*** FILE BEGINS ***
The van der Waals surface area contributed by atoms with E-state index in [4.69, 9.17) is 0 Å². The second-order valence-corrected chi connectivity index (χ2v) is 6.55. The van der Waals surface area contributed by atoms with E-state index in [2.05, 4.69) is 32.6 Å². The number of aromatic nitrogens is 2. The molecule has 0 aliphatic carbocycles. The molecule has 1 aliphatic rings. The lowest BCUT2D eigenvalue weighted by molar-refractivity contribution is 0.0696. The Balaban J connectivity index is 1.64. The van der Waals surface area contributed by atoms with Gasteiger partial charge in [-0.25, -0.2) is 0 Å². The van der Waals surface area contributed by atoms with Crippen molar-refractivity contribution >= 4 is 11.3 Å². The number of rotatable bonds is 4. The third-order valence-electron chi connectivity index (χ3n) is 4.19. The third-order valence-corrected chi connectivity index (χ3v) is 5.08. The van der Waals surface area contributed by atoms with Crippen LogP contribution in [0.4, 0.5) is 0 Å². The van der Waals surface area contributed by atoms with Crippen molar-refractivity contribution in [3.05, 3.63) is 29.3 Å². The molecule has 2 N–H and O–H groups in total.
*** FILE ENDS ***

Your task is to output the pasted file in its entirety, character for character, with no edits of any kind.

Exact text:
The van der Waals surface area contributed by atoms with E-state index in [4.69, 9.17) is 0 Å². The second-order valence-corrected chi connectivity index (χ2v) is 6.55. The van der Waals surface area contributed by atoms with E-state index in [2.05, 4.69) is 32.6 Å². The number of aromatic nitrogens is 2. The molecule has 0 aliphatic carbocycles. The molecule has 1 aliphatic rings. The lowest BCUT2D eigenvalue weighted by molar-refractivity contribution is 0.0696. The Balaban J connectivity index is 1.64. The van der Waals surface area contributed by atoms with Gasteiger partial charge in [-0.25, -0.2) is 0 Å². The van der Waals surface area contributed by atoms with Crippen molar-refractivity contribution >= 4 is 11.3 Å². The number of rotatable bonds is 4. The third-order valence-electron chi connectivity index (χ3n) is 4.19. The third-order valence-corrected chi connectivity index (χ3v) is 5.08. The van der Waals surface area contributed by atoms with Crippen LogP contribution in [0.4, 0.5) is 0 Å². The van der Waals surface area contributed by atoms with Crippen molar-refractivity contribution in [3.05, 3.63) is 29.3 Å². The molecule has 2 N–H and O–H groups in total.